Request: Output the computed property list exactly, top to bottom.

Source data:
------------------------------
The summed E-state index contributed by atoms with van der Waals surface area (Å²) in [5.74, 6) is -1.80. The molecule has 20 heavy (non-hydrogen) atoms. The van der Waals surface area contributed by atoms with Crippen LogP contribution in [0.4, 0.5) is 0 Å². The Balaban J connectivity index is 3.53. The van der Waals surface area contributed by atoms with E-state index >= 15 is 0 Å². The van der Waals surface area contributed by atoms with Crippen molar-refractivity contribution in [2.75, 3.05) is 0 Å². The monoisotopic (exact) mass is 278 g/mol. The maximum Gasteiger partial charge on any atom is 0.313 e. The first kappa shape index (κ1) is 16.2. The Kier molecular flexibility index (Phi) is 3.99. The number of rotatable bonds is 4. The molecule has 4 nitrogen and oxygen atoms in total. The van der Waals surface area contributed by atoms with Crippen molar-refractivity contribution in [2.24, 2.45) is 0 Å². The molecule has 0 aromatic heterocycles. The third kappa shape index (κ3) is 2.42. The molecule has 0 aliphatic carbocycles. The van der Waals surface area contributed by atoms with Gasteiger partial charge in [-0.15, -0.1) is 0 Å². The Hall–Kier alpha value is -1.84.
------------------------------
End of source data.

The summed E-state index contributed by atoms with van der Waals surface area (Å²) in [5.74, 6) is -1.80. The molecule has 20 heavy (non-hydrogen) atoms. The van der Waals surface area contributed by atoms with Crippen LogP contribution in [0.4, 0.5) is 0 Å². The Balaban J connectivity index is 3.53. The van der Waals surface area contributed by atoms with E-state index >= 15 is 0 Å². The van der Waals surface area contributed by atoms with Crippen molar-refractivity contribution in [2.75, 3.05) is 0 Å². The monoisotopic (exact) mass is 278 g/mol. The maximum Gasteiger partial charge on any atom is 0.313 e. The first kappa shape index (κ1) is 16.2. The Kier molecular flexibility index (Phi) is 3.99. The number of rotatable bonds is 4. The molecule has 4 nitrogen and oxygen atoms in total. The van der Waals surface area contributed by atoms with Crippen molar-refractivity contribution in [2.24, 2.45) is 0 Å². The molecule has 0 aromatic heterocycles. The third kappa shape index (κ3) is 2.42. The molecule has 0 aliphatic carbocycles. The van der Waals surface area contributed by atoms with Gasteiger partial charge in [-0.15, -0.1) is 0 Å². The Hall–Kier alpha value is -1.84.